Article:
This weekend at Interchange Counseling Institute, we were asked to bring in an unanswerable question–questions that seem to ask themselves over and over throughout our lives, that never seem to get a satisfactory answer.
“What do you never seem to be able to get (e.g. love, rest, a sense of purpose), though you put considerable energy into trying to get it? What always seems missing? What questions about how to be a person have caused you frustration over a long part of your life? What about yourself can you just not figure out? What challenges seem to pop up in every relationship you’re in, or across social interactions? What problems in a specific relationship won’t go away no matter how much you work on them?”–from Interchange Counseling Website.
We then wrote these questions on a piece of paper that we hung from our necks. Most people had questions like “Am I enough?”; “Am I loved?”; “Who am I?”; “How can I trust others?” “Do I exist?”
Maybe it was because I had done some deep re-parenting work at the last Interchange weekend, but my questions were more spiritual: “What does sex have to do with higher consciousness?” “What is consciousness?” In a small group, I workshopped my questions down to “What is really true?”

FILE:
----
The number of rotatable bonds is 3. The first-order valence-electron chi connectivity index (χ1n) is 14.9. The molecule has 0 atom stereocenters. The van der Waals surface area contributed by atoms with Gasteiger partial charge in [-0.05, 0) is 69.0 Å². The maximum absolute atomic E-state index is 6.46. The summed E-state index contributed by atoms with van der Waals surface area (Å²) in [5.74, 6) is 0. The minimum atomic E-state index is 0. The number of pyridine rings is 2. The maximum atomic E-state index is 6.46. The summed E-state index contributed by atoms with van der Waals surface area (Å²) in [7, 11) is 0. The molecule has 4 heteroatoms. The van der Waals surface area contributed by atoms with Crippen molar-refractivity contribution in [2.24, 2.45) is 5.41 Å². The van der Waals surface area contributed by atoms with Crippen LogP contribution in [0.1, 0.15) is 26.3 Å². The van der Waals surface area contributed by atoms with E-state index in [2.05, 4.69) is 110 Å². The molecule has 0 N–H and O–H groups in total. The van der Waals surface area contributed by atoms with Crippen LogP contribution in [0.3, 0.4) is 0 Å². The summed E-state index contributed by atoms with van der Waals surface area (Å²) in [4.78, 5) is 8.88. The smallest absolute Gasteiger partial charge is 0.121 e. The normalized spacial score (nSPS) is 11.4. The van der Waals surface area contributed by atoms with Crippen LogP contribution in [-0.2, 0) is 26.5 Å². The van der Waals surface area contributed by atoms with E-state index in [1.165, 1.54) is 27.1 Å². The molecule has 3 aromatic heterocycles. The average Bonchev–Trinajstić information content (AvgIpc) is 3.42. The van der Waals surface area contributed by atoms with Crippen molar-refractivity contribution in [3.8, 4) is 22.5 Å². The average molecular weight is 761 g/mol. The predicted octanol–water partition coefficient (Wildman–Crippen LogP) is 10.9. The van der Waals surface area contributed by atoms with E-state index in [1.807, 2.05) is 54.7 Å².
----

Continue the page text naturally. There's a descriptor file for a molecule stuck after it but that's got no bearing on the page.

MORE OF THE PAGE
After all 140 of us had our questions around our necks, we walked around the huge room and stood in front of each other silently, randomly. Our leader, Steve Bearman, informed us that our questions often pointed to interrupted development during our childhood. So we were to imagine each other as children and try to extend the love and resources others needed to heal.
For some reason, everyone who I stood in front of started crying. One woman who wore a sign that said, “Can I be trusted?” began to weep. I imagined her as a little girl wanting to be loved. “Oh, my sweet child, you can be trusted because I have nothing but love for you,” I thought. I opened my arms and hugged her softly as she sobbed.
Most of these people were complete strangers. I thought that they could psychically feel my thoughts and feelings that I had for them. It wasn’t until the exercise ended and my sweatshirt was full of watermarks from tears and runny noses that I realized what might have just happened.
When people had a question that had to do with being loved, being worthy, being enough, being deserving, they looked at my question, “What is really true?” and they felt deep inside themselves that they were loved, worthy, enough, and deserving.
When we really delve into what is true, we see and feel love.
So I ask you, my dear reader, what is your unanswerable question and what is really true?
Thank you for reading, smiling, and/or sharing.